A spokesperson for Skittles then responded to the controversial comment, briefly:
While Skittles maintains that it’s not trying to use the incident for marketing purposes, the brand is getting a ton of attention, with the #Skittles hashtag popping up in social media comments from the right and left wing alike. This is hardly the first time a mainstream consumer brand has suddenly found itself in the media spotlight thanks to a high-profile mention in politics. Here are some other examples.
Etch A Sketch
An Internet meme was born in 2012 when Mitt Romney adviser Eric Fehrnstrom offered up a classic toy as the metaphor for how his candidate’s approach would change when shifting from the Republican primaries to the general election. “Everything changes,” he said. “It’s almost like an Etch A Sketch. You can kind of shake it up and we start all over again.” The comment was widely viewed as a huge gaffe indicating that Romney’s core principles were subject to change depending on the situation.
The iconic “Where’s the Beef” line from 1980s’ Wendy’s commercials was used in 1984 as a zinger in a Democratic primary debate by Walter Mondale to question the substance of his rival, Gary Hart. Mondale went on to win the party’s nomination, but lost the election to Ronald Reagan by an electoral vote count of 525 to 13.
The Black Dog
The Black Dog Tavern in Martha’s Vineyard is probably better known for its T-shirts and sweatshirts than its menu. While the restaurant has been open since 1971, sales of shirts and other apparel took off in the 1990s after photos circulated with celebrities and other high-profile individuals wearing them. Most infamously, President Bill Clinton said that he gave Monica Lewinsky a number of Black Dog items as gifts during their extramarital relationship. The company steadfastly refused to comment on the scandal, but the business has flourished, and there are now multiple locations stretching from Maine to Georgia.
President George H.W. Bush was a famous hater of broccoli, going so far as to ban the vegetable from the White House and Air Force One. (Bush was instead renowned for loving pork rinds, leading to a leap in sales during his presidency.) Broccoli’s ties with politics didn’t end with the elder Bush’s run as president. President Obama said that broccoli was his favorite food when asked in 2013, and Bush was in the news again in 2016 when a child sent him a letter extolling the virtues of broccoli.
A Wrinkle in Time
Sales of Madeleine L’Engle’s young adult novel first published in 1963 spiked earlier this year, right after Chelsea Clinton mentioned it in her speech at the Democratic National Convention. “I remember one week talking incessantly about a book that had captured my imagination, A Wrinkle in Time,” she said. “Only after my parents had listened to me would they then talk about what they were working on, education, healthcare, what was consuming their days and keeping them up at night.”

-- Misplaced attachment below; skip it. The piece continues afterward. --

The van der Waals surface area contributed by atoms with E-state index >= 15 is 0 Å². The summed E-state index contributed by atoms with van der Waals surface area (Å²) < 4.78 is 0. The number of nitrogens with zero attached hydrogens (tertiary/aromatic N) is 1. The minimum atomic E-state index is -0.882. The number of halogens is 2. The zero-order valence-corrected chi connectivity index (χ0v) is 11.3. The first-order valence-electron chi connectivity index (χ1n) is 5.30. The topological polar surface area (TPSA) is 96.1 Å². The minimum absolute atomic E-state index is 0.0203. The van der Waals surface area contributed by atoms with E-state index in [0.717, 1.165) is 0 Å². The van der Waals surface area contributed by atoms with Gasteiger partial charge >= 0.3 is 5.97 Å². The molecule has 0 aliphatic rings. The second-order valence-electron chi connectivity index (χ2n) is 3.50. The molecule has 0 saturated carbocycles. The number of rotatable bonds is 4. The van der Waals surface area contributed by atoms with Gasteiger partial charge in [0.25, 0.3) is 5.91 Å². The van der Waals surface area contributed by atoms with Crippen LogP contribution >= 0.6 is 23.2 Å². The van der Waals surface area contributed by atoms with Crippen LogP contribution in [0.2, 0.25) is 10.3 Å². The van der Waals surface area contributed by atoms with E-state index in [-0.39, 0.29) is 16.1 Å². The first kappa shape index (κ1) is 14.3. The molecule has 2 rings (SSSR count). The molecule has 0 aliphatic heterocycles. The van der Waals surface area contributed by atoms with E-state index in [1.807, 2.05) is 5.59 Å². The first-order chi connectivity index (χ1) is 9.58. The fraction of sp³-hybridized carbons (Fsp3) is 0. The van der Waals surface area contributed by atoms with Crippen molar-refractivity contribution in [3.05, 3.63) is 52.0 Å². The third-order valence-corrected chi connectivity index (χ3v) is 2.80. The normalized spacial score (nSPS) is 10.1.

The American public flocked to the defense of Big Bird, Sesame Street, and PBS in general in the fall of 2012 after presidential candidate Mitt Romney threatened to cancel federal funding for public broadcasting stations. In the aftermath of Romney’s comments, Big Bird costumes sold out around the country for Halloween.
The most memorable part of Marco Rubio’s rebuttal of President Obama’s 2013 State of the Union address was the Florida Senator’s awkward gulping of a Poland Spring water bottle during the middle of his speech. Marketing professionals said that Poland Spring missed a prime opportunity to capitalize on the incident because the brand had almost no presence on social media.
First Lady Michelle Obama has highlighted the Target brand name in more than one way. In 2014 she told People magazine that during a trip to a Target store, a shopper approached and asked her for help, assuming that Obama worked there. Michelle Obama has also been known for wearing affordable fashions, like the $39.99 Jason Wu dress from Target she donned for a press event in 2012.
One of the most famous cold openers ever on “Saturday Night Live” featured Phil Hartman playing President Bill Clinton in 1992. While the “president” was out on a jog, he stopped in McDonald’s and wolfed down half the menu, solidifying Clinton’s reputation as an aficionado of greasy burgers and fries. Years later, his wife Hillary Clinton has been more likely to be spotted doing business with Chipotle or Dunkin’ Donuts.
Kazuo Kawasaki Eyeglasses
The “Palin Effect” kicked in during Sarah Palin’s 2008 vice presidential run on the ticket with John McCain, when sales of her signature rimless $375 Kazuo Kawasaki glasses shot through the roof. Sales of the frames reportedly quadrupled in the days after the Republican National Convention in 2008, the same year that Palin was up for consideration as TIME’s Person of the Year.
Dirty Harry Movies
Perhaps the most celebrated instance of a president quoting a movie, Ronald Reagan invoked Clint Eastwood’s Dirty Harry character as a threat to possible federal tax increases in 1985. “I have my veto pen drawn and ready for any tax increase that Congress might even think of sending up. And I have only one thing to say to the tax increasers. Go ahead–make my day.” Eastwood was probably listening: He’s been a loyal Republican for decades.